This LibGuide is designed for use by students in a Global Biosecurity Law seminar course.
Global Biosecurity law has a unique international history including many biodefense laws and major treaties in biosecurity and biosafety law—including the Biological Weapons Convention and the Cartegena Protocol. When taking a global perspective on biosecurity it is imperative to review the regulations and legal frameworks in other countries; international law, public health, and regulatory approaches of the World Health Organization; and biodiplomacy and the role of Interpol in biocrimes.
This LibGuide is broken down by topics, including:
Biosecurity- Multiple meanings and different definitions exist according to various disciplines. The original definition of biosecurity started out as a set of preventive measures designed to reduce the risk of transmission of infectious diseases in crops and livestock, quarantined pests, invasive alien species, and living modified organisms.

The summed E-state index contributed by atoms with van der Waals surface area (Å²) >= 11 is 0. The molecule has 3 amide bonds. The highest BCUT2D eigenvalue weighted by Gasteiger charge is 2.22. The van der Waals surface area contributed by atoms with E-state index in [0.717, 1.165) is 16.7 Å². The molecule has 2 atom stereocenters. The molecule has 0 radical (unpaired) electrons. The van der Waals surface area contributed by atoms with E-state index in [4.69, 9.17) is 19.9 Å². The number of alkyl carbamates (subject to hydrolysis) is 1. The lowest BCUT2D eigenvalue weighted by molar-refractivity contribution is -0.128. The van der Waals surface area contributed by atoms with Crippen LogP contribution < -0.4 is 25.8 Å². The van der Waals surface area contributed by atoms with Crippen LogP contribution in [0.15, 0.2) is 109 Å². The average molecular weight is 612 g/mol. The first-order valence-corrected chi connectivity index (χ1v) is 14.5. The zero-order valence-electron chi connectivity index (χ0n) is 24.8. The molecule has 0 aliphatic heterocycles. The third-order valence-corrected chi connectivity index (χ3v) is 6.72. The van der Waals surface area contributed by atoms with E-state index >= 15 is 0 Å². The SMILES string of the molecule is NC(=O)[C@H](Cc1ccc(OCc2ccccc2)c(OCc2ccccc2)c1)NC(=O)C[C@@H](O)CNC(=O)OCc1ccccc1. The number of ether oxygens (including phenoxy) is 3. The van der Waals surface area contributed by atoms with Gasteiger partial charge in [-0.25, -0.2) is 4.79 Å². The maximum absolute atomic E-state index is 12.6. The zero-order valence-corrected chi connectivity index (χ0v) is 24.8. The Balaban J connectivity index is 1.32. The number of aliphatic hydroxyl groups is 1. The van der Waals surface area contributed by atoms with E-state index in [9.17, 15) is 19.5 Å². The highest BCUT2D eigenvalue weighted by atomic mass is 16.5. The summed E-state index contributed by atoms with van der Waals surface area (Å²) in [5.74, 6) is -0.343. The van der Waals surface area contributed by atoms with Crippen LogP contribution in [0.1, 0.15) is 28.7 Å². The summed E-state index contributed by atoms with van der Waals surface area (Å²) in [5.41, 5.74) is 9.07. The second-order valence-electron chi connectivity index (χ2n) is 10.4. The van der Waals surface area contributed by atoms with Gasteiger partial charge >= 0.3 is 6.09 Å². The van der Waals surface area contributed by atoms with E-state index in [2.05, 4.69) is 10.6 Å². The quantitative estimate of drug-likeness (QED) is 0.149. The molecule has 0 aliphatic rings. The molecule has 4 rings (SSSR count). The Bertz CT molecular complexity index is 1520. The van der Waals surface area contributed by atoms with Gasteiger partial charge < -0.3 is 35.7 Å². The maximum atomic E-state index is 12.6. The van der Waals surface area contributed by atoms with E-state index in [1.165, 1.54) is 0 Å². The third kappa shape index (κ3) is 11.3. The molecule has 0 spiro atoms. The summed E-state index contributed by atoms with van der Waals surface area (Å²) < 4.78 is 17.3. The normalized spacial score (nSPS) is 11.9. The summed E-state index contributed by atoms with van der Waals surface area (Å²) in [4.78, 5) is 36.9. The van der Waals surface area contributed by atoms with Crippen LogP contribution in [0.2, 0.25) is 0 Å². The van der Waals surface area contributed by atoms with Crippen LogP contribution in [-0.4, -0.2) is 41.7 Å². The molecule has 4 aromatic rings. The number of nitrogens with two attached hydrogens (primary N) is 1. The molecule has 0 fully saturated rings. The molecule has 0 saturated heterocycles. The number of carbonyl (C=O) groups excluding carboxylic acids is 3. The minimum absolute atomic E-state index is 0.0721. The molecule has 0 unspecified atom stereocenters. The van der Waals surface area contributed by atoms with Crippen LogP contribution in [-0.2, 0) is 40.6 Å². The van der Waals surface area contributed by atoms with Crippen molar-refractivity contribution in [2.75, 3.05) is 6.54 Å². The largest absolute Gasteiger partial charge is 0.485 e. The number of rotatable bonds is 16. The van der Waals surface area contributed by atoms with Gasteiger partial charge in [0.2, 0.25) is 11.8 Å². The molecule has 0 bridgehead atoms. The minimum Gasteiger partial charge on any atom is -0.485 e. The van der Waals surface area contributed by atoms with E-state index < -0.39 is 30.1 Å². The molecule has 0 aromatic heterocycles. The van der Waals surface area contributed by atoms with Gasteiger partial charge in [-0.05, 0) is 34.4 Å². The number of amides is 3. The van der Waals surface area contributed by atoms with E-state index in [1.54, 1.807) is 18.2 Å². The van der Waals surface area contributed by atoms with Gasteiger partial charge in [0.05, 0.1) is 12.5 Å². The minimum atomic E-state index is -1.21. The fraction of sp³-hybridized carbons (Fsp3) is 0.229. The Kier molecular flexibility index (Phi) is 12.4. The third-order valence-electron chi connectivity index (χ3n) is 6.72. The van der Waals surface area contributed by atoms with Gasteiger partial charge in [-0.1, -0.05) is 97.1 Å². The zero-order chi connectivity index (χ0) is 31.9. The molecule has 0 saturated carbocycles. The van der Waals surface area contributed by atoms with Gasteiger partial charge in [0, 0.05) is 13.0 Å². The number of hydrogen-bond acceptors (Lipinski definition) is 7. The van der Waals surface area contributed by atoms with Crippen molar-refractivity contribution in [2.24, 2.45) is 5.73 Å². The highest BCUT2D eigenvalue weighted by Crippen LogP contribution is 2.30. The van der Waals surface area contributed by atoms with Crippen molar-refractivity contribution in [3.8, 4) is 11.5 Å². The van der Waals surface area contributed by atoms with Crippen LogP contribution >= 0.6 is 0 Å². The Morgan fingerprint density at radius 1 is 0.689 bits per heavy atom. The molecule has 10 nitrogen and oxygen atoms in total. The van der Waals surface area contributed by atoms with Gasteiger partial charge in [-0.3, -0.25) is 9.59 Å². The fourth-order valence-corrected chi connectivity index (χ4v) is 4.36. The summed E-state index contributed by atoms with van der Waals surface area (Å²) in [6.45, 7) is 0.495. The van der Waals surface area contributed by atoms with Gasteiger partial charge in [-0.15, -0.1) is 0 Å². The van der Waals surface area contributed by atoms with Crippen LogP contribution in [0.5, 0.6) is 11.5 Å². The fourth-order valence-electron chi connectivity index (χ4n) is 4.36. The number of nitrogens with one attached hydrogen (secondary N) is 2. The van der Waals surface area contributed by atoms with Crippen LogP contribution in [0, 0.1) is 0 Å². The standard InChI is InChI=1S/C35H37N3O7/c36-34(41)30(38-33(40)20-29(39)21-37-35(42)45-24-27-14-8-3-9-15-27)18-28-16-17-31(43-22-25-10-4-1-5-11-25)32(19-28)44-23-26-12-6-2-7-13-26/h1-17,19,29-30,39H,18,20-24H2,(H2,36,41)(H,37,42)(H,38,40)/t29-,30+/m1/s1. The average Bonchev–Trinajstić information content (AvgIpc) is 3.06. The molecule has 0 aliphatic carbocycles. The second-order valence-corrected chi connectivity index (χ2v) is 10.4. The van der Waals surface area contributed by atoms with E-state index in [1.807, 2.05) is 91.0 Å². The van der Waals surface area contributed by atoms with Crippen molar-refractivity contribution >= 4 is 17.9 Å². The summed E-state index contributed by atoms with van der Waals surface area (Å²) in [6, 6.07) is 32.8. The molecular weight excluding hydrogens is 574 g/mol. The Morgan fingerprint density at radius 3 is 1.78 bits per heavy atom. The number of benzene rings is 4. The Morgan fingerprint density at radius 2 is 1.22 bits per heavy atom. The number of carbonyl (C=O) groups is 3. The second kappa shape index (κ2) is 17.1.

Biological Weapons- Covers the development, production, and stockpiling of an entire category of weapons of mass destruction, as well as the Biological Weapons Convention and other related issues.
Bioterrorism- Terrorism involving the intentional release or dissemination of biological agents like bacteria, viruses, or toxins, and may be in a naturally occurring or a human-modified form. Biological agents spread through the air, water, or in food. Some can also spread from person to person and very hard to detect
International and Global Governance- The various foreign and international laws, treaties, and organizations that govern global biosecurity.
Biosafety and Biodefense- Measures taken by the government and private sector to defend against a biological attack that include drugs, biological products, devices, vaccines, vaccine adjuvants, antivirals, or diagnostic tests.
Biosecurity law blog written by Professor Victoria Sutton.
The blog contains a brief look at biosecurity, biosafety, and biodefense law issues in the news and others missed by the news but covered by Professor Sutton.